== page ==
Ed Skaneski was my first base coach and I thought he’d said “Go!” Later, he would explain that he had actually said “No!”. At any rate, I was picked off.I knew I was in trouble because the pitcher had thrown over to the first baseman and I was about two steps off the bag. When you are thirteen and in trouble, you run. When you are much older and in trouble, you can’t run so you figure out something else. This day I ran like hell for second base even though I knew that once I got back to our bench there would be hell to pay. Sure enough,the shortstop was waiting for me with the ball in his glove. I executed my slide, which was not the best part of my game by far. I went straight for the bag and he applied the tag. The ball popped out of his hands and I was safe! I was no Ty Cobb but I was safe. Later, on the bench, no one punched me or called me dirty names. In fact, some of them were laughing and I think the other coach, not Skaneski,cracked a smile. Best of all, our best player,Danny Spanish, smiled and said, “You steamrolled him.” Quite a reversal of fortune for me and the VFW P.O.N.Y. league team it was, although I knew that getting picked off was a little like wetting the bed and I had been lucky.
What’s that got to do with the Chase Utley rule? Well, a lot, actually.
We have become a nation of spectators rather than players for the most part and the results have not been good for those of us who are not in the television or video game businesses. One of the results is that casual sports “fans” exhibit less and less awareness of what physical and mental skills are needed in athletics and more and more fondness for gratuitous violence and displays of thuggery. That’s partly why basketball games have been reduced to frequent stop action whistles, technical fouls, and boring free throw contests featuring “smart” fouls, hard screens,and “enforcers” on every team. As Rodney Dangerfield complained, “I went to a fight and a hockey game broke out.” If you are sitting there passing gas in your easy chair and can’t appreciate grace, speed, and skill you will settle for a brawl.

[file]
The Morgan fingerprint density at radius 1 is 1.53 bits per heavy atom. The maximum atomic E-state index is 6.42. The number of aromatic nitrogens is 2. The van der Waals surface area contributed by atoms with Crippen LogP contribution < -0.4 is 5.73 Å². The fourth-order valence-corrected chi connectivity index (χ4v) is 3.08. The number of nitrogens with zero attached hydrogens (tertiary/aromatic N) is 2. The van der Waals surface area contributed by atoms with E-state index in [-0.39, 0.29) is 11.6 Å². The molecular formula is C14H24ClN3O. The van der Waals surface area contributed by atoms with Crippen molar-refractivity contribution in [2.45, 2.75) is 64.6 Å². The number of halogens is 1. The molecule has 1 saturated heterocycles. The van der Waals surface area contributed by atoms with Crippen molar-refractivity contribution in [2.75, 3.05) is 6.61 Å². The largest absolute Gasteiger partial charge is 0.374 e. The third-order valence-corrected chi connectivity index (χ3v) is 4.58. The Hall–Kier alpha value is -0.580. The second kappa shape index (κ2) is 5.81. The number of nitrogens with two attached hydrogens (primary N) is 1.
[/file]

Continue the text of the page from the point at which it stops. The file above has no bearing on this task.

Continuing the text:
When baseball players were making five or six grand a year, neither the owners nor any agents worried about protecting their “investments” very much, with the obvious exceptions being the ticket selling, drawing card stars who were paid a bit more. Now, when third string catchers can be millionaires, there is plenty of incentive to save a career rather than seek an easy replacement. Thus, MLB has been motivated to try to prevent serious injuries to the Buster Poseys out there risking life and limb from testosterone laden runners who have been coached all their playing careers to “take out” any player between themselves and the next base.
Should ballplayers curtsy and shake hands as they greet opposing players on the base paths or at home plate? No. A good, hard slide toward second base is to be expected and encouraged; there is danger enough in that for all concerned. It is right and good that the rules now state that crashing toward the infielder rather than the bag means that the runner will be called out. Infielders will require an adjustment period to break the habit of the “neighborhood” play where they tend to avoid actually stepping on the bag in order to avoid serious injury. The tedious calls for review will have to be endured by us all for a while. Runners need to avoid using catchers as a blocking sled at home plate and not try to emulate Pete Rose as he crippled Ray Fosse in an exhibition game. Catchers must not block the plate without the ball as a demonstration of respect for the game. In other words, play ball, not war. It’s a lot more fun that way.